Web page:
Does a novice driver have to take the test to become a fully licensed class 5 driver? While there is a limited time that a novice must remain in the Graduated Licensing Program there is currently no limit on the other end of the scale. “N” drivers forever!
Of course, remaining a novice driver comes at a cost. You must abide by all of the restrictions listed on the back of your licence.
Being a novice means displaying an N sign prominently on the rear of any vehicle that you drive. This includes vehicles that you drive for work purposes, even if they are owned by the company you work for.
Cell phones, hands free or not, are forbidden for you to use. Ditto the GPS whether it is on your cell phone or part of the vehicle dashboard.
The rules regarding impairing substances have changed recently. In addition to having a zero blood alcohol level when driving, a novice must not have cocaine or tetrahydrocannabinol (THC) in their body either. The Draeger Drugtest 5000 is approved for roadside screening to determine whether the driver is under the influence of marihuana or cocaine while driving or not.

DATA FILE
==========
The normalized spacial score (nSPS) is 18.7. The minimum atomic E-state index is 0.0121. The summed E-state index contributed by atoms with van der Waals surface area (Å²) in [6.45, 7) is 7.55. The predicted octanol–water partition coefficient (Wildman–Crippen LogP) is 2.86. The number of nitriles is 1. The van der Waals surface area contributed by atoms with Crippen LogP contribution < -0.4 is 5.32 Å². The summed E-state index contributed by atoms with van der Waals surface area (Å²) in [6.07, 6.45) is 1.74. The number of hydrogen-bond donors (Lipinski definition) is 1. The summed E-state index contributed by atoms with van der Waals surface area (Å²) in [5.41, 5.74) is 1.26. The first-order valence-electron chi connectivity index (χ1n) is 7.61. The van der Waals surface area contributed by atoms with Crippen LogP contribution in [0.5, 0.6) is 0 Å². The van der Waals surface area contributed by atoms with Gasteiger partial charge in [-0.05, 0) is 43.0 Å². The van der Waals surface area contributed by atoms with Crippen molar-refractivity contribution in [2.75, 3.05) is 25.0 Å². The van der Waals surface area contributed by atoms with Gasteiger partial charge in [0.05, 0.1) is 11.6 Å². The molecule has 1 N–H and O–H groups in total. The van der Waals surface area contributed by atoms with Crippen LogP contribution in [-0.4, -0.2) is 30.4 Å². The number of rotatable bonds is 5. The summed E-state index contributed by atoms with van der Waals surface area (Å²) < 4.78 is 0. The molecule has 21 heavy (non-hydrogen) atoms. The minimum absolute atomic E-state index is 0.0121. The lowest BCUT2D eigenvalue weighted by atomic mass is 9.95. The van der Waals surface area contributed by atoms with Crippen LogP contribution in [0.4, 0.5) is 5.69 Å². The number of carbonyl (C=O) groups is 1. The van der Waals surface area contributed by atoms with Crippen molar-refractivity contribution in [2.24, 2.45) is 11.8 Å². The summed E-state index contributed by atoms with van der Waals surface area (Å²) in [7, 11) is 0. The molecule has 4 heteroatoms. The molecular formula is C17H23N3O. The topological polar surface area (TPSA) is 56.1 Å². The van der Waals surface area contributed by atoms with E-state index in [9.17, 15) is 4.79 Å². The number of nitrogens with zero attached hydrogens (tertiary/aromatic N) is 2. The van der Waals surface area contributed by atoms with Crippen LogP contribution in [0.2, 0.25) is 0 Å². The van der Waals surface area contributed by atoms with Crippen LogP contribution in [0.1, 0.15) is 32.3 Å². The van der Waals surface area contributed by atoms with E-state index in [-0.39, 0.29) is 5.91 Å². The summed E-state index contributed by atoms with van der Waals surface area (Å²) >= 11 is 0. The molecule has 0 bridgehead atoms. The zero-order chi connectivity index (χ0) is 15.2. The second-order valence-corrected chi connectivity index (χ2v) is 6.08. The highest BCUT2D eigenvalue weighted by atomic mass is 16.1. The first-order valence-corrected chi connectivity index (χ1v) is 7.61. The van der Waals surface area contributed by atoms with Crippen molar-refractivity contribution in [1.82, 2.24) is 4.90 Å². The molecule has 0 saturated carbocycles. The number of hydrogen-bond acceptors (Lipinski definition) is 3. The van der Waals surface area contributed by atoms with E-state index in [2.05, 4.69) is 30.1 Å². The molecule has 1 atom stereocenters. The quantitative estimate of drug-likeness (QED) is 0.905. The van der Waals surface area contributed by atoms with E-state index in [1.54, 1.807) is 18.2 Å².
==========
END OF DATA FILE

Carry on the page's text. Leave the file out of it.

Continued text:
There are passenger restrictions too. Novices may only carry one passenger. This restriction does not apply if the passengers are family members or the novice is accompanied by a properly licensed supervisor who is at least 25 years old and is not a learner or novice driver.
Novice drivers are also subject to stricter sanctions in RoadSafetyBC’s Driver Improvement Program. The chances of being prohibited from driving for a period of time if you receive a traffic ticket occur much sooner than they would for a full privilege driver.
Novices are allowed to drive outside of the province of BC as long as they follow the restrictions on their licence just as they would have to here in BC. Penalties for failing to do so are set by the province or state that the novice is driving in.
So, instead of worrying about the driver who has chosen not to test for their full privilege licence and remain a novice, perhaps we should admire them. They’ve decided to subject themselves to tighter sanctions than the rest of us when they drive. That is, until they face a driving prohibition after receiving a traffic ticket. Now there is incentive to test for full privilege licence and escape the sanctions of the Driver Improvement Program.
Cst. Tim Schewe (Ret.) runs DriveSmartBC, a community web site about traffic safety in British Columbia. For 25 years he was an officer with the Royal Canadian Mounted Police, including five years on general duty, 20 in traffic and 10 as a collision analyst responsible of conducting technical investigations of collisions. He retired from policing in 2006 but continues to be active in traffic safety through the DriveSmartBC web site, teaching seminars and contributing content to newspapers and web sites.